Objective Continuing stigma towards mental health problems means that many individuals—especially men—will first present in crisis, with emergency services often the first point of call. Given this situation, the aims of this paper were to assess paramedics’ ability to recognise, and their attitudes towards, males with clinically defined depression and psychosis with and without comorbid alcohol and other drug (AOD) problems.
Methods A cross-sectional national online survey of 1230 paramedics throughout Australia. The survey was based on four vignettes: depression with suicidal thoughts, depression with suicidal thoughts and comorbid alcohol problems, and psychosis with and without comorbid AOD problems.
Results Just under half of respondents recognised depression, but this decreased markedly to one-fifth when comorbid AOD problems were added to the vignette. In contrast, almost 90% recognised psychosis, but this decreased to just under 60% when comorbid AOD problems were added. Respondents were more likely to hold stigmatising attitudes towards people in the vignettes with depression and psychosis when comorbid AOD problems were present. Respondents endorsed questionnaire items assessing perceived social stigma more strongly than personal stigma. Desire for social distance was greater in vignettes focusing on psychosis with and without comorbid AOD problems than depression with and without comorbid AOD problems.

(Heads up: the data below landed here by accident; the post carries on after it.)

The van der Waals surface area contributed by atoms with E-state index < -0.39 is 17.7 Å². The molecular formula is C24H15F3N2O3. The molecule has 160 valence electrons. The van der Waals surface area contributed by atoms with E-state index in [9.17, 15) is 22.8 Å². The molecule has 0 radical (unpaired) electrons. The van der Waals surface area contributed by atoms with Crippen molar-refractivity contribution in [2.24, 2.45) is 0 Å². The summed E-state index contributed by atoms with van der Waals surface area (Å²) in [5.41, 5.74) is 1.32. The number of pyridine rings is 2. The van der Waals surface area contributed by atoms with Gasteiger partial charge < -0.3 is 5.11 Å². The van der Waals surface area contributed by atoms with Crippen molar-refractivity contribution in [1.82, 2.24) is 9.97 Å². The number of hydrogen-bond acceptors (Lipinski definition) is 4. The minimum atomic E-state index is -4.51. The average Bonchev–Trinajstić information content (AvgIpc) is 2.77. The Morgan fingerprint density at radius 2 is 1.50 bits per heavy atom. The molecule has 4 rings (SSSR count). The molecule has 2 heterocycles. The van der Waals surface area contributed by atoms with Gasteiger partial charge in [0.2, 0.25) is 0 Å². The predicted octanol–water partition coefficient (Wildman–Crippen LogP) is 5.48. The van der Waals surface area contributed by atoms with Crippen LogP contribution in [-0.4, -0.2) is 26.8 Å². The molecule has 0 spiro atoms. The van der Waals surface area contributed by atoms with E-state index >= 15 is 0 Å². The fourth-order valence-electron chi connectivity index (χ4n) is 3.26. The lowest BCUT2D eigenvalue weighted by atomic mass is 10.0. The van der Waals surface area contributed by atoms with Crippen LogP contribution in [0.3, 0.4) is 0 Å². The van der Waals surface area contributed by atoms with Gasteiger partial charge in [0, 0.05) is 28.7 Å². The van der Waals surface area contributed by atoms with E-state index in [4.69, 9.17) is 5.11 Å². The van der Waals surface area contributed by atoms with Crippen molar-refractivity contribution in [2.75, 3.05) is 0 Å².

Conclusions Paramedics need a well-crafted multicomponent response which involves cultural change within their organisations and more education to improve their recognition of, and attitudes towards, clients with mental health and AOD problems. Education should focus on the recognition and care of people with specific mental disorders rather than on mental disorders in general. It is essential that education also focuses on understanding and caring for people with AOD problems. Educational interventions should focus on aligning beliefs about public perceptions with personal beliefs about people with mental disorders and AOD problems.
- mental health
- adult psychiatry
- substance misuse
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Contributors DIL, TVMC, MS, KE, EB, LR and KS designed the study. NF and KE collected the data. AC and KW analysed the data. All authors participated actively in the writing of the manuscript and approved the final draft.
Competing interests None declared.
Patient consent Not required.
Ethics approval Ethics approval to conduct the study was obtained from local human research ethics committees across Australian states and territories (including the committees for Eastern Health (Victoria), South Australia Department for Health and Ageing, South Eastern Sydney Local Health District, Flinders University (South Australia)). The remaining states and territories accepted ethics approval from another jurisdiction. Approval was also obtained from each ambulance service research committee or structure.
Provenance and peer review Not commissioned; externally peer reviewed.
Data sharing statement All relevant data are contained in the paper.
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